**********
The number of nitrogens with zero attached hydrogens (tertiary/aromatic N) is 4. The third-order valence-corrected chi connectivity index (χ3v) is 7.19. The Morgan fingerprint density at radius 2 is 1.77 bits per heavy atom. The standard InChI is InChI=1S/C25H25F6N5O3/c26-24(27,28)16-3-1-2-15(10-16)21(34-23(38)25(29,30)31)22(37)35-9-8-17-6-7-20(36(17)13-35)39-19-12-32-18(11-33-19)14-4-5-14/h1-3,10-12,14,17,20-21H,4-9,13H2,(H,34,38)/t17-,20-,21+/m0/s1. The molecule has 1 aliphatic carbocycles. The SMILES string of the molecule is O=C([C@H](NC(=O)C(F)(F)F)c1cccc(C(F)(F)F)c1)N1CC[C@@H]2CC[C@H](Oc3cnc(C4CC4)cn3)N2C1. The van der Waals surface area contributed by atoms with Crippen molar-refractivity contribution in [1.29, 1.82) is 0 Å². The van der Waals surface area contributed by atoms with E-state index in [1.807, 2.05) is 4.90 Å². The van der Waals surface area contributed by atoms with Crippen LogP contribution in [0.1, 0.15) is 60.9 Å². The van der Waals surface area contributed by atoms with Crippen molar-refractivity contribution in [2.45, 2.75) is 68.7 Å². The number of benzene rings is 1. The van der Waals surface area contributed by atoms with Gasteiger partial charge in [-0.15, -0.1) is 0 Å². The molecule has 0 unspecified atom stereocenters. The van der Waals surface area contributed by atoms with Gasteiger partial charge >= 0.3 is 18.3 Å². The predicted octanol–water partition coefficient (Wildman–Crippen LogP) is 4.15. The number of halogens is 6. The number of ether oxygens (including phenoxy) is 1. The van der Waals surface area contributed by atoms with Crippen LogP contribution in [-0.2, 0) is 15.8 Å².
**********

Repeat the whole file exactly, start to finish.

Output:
The number of nitrogens with zero attached hydrogens (tertiary/aromatic N) is 4. The third-order valence-corrected chi connectivity index (χ3v) is 7.19. The Morgan fingerprint density at radius 2 is 1.77 bits per heavy atom. The standard InChI is InChI=1S/C25H25F6N5O3/c26-24(27,28)16-3-1-2-15(10-16)21(34-23(38)25(29,30)31)22(37)35-9-8-17-6-7-20(36(17)13-35)39-19-12-32-18(11-33-19)14-4-5-14/h1-3,10-12,14,17,20-21H,4-9,13H2,(H,34,38)/t17-,20-,21+/m0/s1. The molecule has 1 aliphatic carbocycles. The SMILES string of the molecule is O=C([C@H](NC(=O)C(F)(F)F)c1cccc(C(F)(F)F)c1)N1CC[C@@H]2CC[C@H](Oc3cnc(C4CC4)cn3)N2C1. The van der Waals surface area contributed by atoms with Crippen molar-refractivity contribution in [1.29, 1.82) is 0 Å². The van der Waals surface area contributed by atoms with E-state index in [1.807, 2.05) is 4.90 Å². The van der Waals surface area contributed by atoms with Crippen LogP contribution in [0.1, 0.15) is 60.9 Å². The van der Waals surface area contributed by atoms with Crippen molar-refractivity contribution in [2.45, 2.75) is 68.7 Å². The number of benzene rings is 1. The van der Waals surface area contributed by atoms with Gasteiger partial charge in [-0.15, -0.1) is 0 Å². The molecule has 0 unspecified atom stereocenters. The van der Waals surface area contributed by atoms with Gasteiger partial charge >= 0.3 is 18.3 Å². The predicted octanol–water partition coefficient (Wildman–Crippen LogP) is 4.15. The number of halogens is 6. The number of ether oxygens (including phenoxy) is 1. The van der Waals surface area contributed by atoms with Crippen LogP contribution in [-0.2, 0) is 15.8 Å².